Jesus is telling us to be “en garde”. How can we prepare ourselves? The most important thing is to build our spiritual muscles by getting to know Jesus through reading Scripture, prayer, meditation, and to model our lives on his. We need to live our lives as if he were coming tomorrow. If he did, what would he find us doing? Would we even recognize him? Would we be embarrassed by what he finds us doing?

There are many opportunities to prepare ourselves and get to know Jesus and his ways better.

– We can be reading and pondering the Scripture passages for the day that are listed in Forward Day by Day. There is also a reflection included. Maybe keep an Advent journal and try writing your own reflections too?

– We can spend time in prayer, alone or with a group. Our prayer group will meet at noon tomorrow and on December 13. Praying for others and hearing of answered prayer encourages our faith. Praying for our needs strengthens our reliance on God.

– We can spend time in meditation, alone or with a group. Peter will lead us in meditation at noon on December 6 and 20. The quiet reflection refreshes our bodies and souls at a time of year when it is definitely needed. Maybe God has something he wants to tell us and we can only hear it in the quiet moments.

– We can take time out for a short retreat. Rev. Kate Heichler will be leading one on December 11 from 9 am to noon on Zoom. I recommend spending time with her. She is a thoughtful and insightful leader and our time with her will be well spent. Details will be in our newsletter or you can ask me for more information.

– There are many outreach opportunities identified by Betsy and Susan in our newsletter. God is love and has asked us to love others. This is not always a joyful time for people and many are in need of physical or emotional support. Show someone a bit of God’s love.

– I would suggest looking for one kind or thoughtful thing you can do each day. Maybe two if the opportunity arises! It can be as simple as putting a dollar in the Salvation Army pots, calling someone who is alone, letting someone ahead of you in traffic or in line at a store. If you have more energy, clean out a closet and donate the coats or clothing you no longer use, get groceries to donate to a food drive, or send a check or volunteer with a charity that needs your support. Draw a red star on your calendar for each one, then on Christmas morning, look at it and see how your stars have brightened our world.

One preacher asks “What does it mean to believe in Advent?” His answer is “To believe in Advent is to believe in waiting. And may our waiting be full of dreams for a better world, full of God’s justice and love made present to all.”

Let us pray once more on the words from today’s psalm: “Show me your ways, O Lord, and teach me your paths. Lead me in your truth and teach me, for you are the God of my salvation.” (Psalm 25: 3-4)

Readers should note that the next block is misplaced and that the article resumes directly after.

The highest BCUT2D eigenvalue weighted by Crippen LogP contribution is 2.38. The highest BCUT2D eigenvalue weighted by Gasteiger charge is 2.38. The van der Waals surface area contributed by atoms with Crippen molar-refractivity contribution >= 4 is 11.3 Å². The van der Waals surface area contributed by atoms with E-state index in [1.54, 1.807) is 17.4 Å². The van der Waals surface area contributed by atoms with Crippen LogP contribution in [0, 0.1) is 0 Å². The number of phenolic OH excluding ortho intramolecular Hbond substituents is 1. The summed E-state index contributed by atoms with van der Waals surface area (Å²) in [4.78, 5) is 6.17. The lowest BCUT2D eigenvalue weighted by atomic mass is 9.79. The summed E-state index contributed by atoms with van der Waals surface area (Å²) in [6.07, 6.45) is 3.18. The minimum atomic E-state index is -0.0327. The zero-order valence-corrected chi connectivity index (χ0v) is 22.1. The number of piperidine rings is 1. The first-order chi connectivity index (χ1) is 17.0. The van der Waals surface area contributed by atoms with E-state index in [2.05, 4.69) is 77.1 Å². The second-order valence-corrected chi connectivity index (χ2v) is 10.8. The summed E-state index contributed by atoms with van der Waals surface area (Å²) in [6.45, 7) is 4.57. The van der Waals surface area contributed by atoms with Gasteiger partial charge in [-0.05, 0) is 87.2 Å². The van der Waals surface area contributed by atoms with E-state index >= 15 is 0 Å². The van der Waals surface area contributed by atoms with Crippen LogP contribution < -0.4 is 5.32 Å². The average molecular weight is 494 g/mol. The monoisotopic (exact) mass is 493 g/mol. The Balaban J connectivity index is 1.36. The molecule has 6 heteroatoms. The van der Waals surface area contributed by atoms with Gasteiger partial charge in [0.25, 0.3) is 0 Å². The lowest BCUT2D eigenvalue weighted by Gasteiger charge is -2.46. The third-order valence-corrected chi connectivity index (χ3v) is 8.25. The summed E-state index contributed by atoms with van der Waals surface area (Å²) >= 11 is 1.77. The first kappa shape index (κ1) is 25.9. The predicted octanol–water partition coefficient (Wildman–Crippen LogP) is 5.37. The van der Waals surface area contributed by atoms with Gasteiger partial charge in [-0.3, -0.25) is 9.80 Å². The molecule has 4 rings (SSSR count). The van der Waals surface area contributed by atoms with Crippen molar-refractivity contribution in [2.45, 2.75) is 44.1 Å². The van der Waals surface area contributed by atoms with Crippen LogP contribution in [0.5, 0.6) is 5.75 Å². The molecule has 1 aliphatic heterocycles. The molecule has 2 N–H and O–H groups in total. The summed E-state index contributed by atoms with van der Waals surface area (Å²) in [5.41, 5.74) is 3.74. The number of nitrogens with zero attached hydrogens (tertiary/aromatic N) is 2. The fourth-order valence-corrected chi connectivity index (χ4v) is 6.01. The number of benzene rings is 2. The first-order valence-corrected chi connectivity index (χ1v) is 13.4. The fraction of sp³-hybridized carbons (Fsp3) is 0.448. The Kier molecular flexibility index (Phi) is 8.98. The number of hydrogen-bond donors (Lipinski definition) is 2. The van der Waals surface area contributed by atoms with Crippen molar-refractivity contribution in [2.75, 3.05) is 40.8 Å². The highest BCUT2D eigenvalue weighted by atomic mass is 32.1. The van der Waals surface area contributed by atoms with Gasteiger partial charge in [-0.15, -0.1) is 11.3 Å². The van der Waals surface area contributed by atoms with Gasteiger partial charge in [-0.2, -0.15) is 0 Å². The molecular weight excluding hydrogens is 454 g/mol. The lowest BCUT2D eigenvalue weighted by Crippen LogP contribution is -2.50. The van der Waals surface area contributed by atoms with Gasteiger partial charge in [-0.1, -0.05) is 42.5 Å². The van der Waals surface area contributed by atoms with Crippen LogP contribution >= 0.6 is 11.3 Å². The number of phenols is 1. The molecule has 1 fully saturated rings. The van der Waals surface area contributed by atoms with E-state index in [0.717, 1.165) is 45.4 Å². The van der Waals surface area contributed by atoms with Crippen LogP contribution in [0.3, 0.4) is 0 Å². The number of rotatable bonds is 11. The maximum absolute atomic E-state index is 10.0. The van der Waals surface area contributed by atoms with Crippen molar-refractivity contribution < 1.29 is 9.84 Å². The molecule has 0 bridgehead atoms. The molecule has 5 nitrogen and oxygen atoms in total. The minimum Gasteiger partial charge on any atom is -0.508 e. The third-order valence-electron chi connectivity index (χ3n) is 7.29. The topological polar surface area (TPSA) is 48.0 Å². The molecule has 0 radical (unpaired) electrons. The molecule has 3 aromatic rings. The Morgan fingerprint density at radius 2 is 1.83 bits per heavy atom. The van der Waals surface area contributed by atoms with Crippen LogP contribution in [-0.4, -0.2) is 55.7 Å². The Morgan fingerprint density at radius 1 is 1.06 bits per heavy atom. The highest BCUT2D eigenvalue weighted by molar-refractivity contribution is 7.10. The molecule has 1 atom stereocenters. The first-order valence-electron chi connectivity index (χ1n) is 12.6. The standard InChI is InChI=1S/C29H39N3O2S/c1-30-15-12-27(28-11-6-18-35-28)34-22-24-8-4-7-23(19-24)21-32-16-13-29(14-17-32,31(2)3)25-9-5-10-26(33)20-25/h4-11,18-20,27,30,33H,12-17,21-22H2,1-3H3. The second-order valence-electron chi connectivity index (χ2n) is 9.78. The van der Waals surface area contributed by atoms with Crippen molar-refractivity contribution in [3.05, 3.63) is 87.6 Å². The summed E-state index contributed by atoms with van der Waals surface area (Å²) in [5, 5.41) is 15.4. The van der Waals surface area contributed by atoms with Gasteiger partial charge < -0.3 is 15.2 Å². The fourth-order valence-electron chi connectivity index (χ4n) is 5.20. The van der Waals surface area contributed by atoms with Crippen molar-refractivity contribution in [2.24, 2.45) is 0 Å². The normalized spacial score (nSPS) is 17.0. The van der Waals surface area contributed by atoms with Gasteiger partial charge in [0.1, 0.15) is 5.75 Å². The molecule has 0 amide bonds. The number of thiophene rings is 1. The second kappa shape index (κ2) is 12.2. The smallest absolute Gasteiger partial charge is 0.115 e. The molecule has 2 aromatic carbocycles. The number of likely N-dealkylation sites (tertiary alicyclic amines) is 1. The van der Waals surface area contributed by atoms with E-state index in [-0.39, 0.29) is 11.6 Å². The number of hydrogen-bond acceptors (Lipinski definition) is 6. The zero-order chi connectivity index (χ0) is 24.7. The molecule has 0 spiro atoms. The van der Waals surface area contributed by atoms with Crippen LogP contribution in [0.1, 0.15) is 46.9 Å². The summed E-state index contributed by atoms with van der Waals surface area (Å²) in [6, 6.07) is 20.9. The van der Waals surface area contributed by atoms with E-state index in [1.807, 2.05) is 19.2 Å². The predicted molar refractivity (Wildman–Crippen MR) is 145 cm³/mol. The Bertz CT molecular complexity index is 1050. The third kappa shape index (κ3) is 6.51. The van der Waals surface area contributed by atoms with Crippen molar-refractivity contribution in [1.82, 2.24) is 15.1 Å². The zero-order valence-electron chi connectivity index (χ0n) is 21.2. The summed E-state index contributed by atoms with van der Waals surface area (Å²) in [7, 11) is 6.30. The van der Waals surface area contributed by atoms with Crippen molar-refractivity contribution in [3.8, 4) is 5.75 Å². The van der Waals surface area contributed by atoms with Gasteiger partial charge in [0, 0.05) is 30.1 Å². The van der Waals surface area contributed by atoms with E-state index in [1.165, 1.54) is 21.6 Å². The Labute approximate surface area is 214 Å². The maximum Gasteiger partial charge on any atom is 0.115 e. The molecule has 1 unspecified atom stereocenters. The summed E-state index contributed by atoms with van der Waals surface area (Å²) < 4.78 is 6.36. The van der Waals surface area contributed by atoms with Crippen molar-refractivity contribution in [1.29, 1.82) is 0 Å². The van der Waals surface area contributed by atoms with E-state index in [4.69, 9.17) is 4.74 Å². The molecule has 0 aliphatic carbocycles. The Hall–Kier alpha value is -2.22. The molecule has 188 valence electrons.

Christ has died

Christ is risen



Jeremiah 33:14-16

The days are surely coming, says the LORD, when I will fulfill the promise I made to the house of Israel and the house of Judah. In those days and at that time I will cause a righteous Branch to spring up for David; and he shall execute justice and righteousness in the land. In those days Judah will be saved and Jerusalem will live in safety. And this is the name by which it will be called: “The LORD is our righteousness.”

Psalm 25:1-9

1 To you, O LORD, I lift up my soul; my God, I put my trust in you; * let me not be humiliated, nor let my enemies triumph over me.

2 Let none who look to you be put to shame; * let the treacherous be disappointed in their schemes.

3 Show me your ways, O LORD, * and teach me your paths.

4 Lead me in your truth and teach me, * for you are the God of my salvation; in you have I trusted all the day long.

5 Remember, O LORD, your compassion and love, * for they are from everlasting.

6 Remember not the sins of my youth and my transgressions; * remember me according to your love and for the sake of your goodness, O LORD.

7 Gracious and upright is the LORD; * therefore he teaches sinners in his way.

8 He guides the humble in doing right * and teaches his way to the lowly.

9 All the paths of the LORD are love and faithfulness * to those who keep his covenant and his testimonies.

1 Thessalonians 3:9-13

How can we thank God enough for you in return for all the joy that we feel before our God because of you? Night and day we pray most earnestly that we may see you face to face and restore whatever is lacking in your faith. Now may our God and Father himself and our Lord Jesus direct our way to you. And may the Lord make you increase and abound in love for one another and for all, just as we abound in love for you. And may he so strengthen your hearts in holiness that you may be blameless before our God and Father at the coming of our Lord Jesus with all his saints.

Luke 21:25-36

Jesus said, “There will be signs in the sun, the moon, and the stars, and on the earth distress among nations confused by the roaring of the sea and the waves. People will faint from fear and foreboding of what is coming upon the world, for the powers of the heavens will be shaken. Then they will see ‘the Son of Man coming in a cloud’ with power and great glory. Now when these things begin to take place, stand up and raise your heads, because your redemption is drawing near.”

Then he told them a parable: “Look at the fig tree and all the trees; as soon as they sprout leaves you can see for yourselves and know that summer is already near. So also, when you see these things taking place, you know that the kingdom of God is near. Truly I tell you, this generation will not pass away until all things have taken place. Heaven and earth will pass away, but my words will not pass away.”Be on guard so that your hearts are not weighed down with dissipation and drunkenness and the worries of this life, and that day catch you unexpectedly, like a trap. For it will come upon all who live on the face of the whole earth. Be alert at all times, praying that you may have the strength to escape all these things that will take place, and to stand before the Son of Man.”